(CN) — Hall of Fame quarterback Brett Favre has repaid $600,000 in misspent welfare funds to the state of Mississippi but could still face civil liability if he does not repay the $228,000 that has accumulated in interest.
Favre, who lives in Mississippi, was one of 10 individuals who received demands earlier this month from State Auditor Shad White’s office after a fraud investigation two years ago uncovered tens of millions of dollars in misspending.
After a May 2020 audit, Favre began repaying the $1.1 million in federal welfare money that he received from a state nonprofit between December 2017 and June 2018 for multiple speeches where he did not show up. The money, which was paid to Favre Enterprises by the Mississippi Community Education Center, came through funds from the Temporary Assistance for Needy Families Program.
TANF, commonly known as welfare, is a monthly cash assistance program for poor families with children under age 18, according to the Mississippi Department of Human Services.
The 2020 audit detailed how the state allowed millions of dollars in anti-poverty funds to be used for football tickets, religious concerts, lobbying and fitness programs for state lawmakers.
Favre, 52, faces no criminal charges and has maintained that he has never received any money for obligations that he did not meet. He initially paid $500,000 two days after the release of the 2020 audit and committed to repaying the remainder in installments over the next few months, according to White, the state auditor.
But Favre, a longtime Green Bay Packers quarterback who played 20 season in the NFL, did not make any more payments until the state auditor issued a demand Oct. 12. The remaining $600,000 was paid by check to the state auditor’s office on Monday, the office said Wednesday, but Favre still owes $228,000 in unpaid interest.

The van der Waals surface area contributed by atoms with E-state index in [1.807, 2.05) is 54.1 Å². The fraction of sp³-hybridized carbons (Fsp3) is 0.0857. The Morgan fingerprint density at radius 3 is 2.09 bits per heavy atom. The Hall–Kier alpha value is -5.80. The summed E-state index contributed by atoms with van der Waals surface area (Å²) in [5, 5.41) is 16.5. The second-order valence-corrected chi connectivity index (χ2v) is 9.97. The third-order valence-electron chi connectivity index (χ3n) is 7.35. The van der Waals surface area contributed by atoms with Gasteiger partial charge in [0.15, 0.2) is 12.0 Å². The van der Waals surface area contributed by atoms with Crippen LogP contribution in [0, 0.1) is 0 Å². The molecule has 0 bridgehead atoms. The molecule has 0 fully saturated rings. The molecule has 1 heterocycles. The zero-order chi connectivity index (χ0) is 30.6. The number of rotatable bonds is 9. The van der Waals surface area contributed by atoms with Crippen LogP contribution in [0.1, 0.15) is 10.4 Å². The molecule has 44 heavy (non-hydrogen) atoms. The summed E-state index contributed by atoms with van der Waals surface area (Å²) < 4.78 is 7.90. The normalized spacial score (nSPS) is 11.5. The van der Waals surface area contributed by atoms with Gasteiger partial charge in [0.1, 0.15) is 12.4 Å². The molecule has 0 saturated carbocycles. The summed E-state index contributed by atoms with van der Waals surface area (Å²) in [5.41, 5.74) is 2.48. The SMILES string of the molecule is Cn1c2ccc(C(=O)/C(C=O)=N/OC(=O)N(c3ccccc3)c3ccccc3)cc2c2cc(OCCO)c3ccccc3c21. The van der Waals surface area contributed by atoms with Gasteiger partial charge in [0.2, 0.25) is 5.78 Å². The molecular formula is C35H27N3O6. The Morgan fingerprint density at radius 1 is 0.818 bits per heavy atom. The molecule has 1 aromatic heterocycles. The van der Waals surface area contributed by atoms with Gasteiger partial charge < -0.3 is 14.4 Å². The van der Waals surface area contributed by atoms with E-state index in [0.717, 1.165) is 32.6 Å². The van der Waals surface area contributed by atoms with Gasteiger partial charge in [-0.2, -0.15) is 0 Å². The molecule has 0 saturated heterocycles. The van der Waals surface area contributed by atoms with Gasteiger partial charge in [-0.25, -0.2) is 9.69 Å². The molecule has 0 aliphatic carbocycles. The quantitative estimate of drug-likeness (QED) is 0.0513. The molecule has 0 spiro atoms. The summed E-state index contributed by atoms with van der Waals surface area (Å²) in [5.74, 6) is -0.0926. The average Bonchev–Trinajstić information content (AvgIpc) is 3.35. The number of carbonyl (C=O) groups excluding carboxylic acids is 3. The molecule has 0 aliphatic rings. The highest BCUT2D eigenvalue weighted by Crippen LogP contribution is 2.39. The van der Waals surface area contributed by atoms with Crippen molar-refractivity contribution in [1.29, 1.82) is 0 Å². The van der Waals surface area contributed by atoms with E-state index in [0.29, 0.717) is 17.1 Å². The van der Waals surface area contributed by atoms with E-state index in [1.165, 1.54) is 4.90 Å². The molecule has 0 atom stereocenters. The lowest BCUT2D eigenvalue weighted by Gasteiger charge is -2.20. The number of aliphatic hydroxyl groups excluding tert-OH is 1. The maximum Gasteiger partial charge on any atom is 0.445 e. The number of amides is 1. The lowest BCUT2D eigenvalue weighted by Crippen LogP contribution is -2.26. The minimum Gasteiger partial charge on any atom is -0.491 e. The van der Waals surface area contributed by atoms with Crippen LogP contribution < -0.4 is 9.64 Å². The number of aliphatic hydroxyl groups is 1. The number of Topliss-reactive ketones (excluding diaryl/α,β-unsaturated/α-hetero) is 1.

“This week Brett Favre repaid $600,000,” White said in a statement to the New York Times. “If Mr. Favre does not repay the full amount within 30 days of our demand, the attorney general will be responsible for enforcing the payment of the interest and has the option to file suit.”
White said at the time of the audit’s release that his office had seen “no record indicating Mr. Favre knew that TANF was the program that served as the source of the money he was paid.”
Favre said in a series of tweets last year that he was unaware of the source of the money and would be refunding the full amount back to the state. He also wrote that he has spent his entire career raising money for underserved and underprivileged children in Mississippi and Wisconsin.
“It has brought a ton of joy to my life, and I would certainly never do anything to take away from the children I have fought to help! I love Mississippi and I would never knowingly do anything to take away from those that need it most," he said.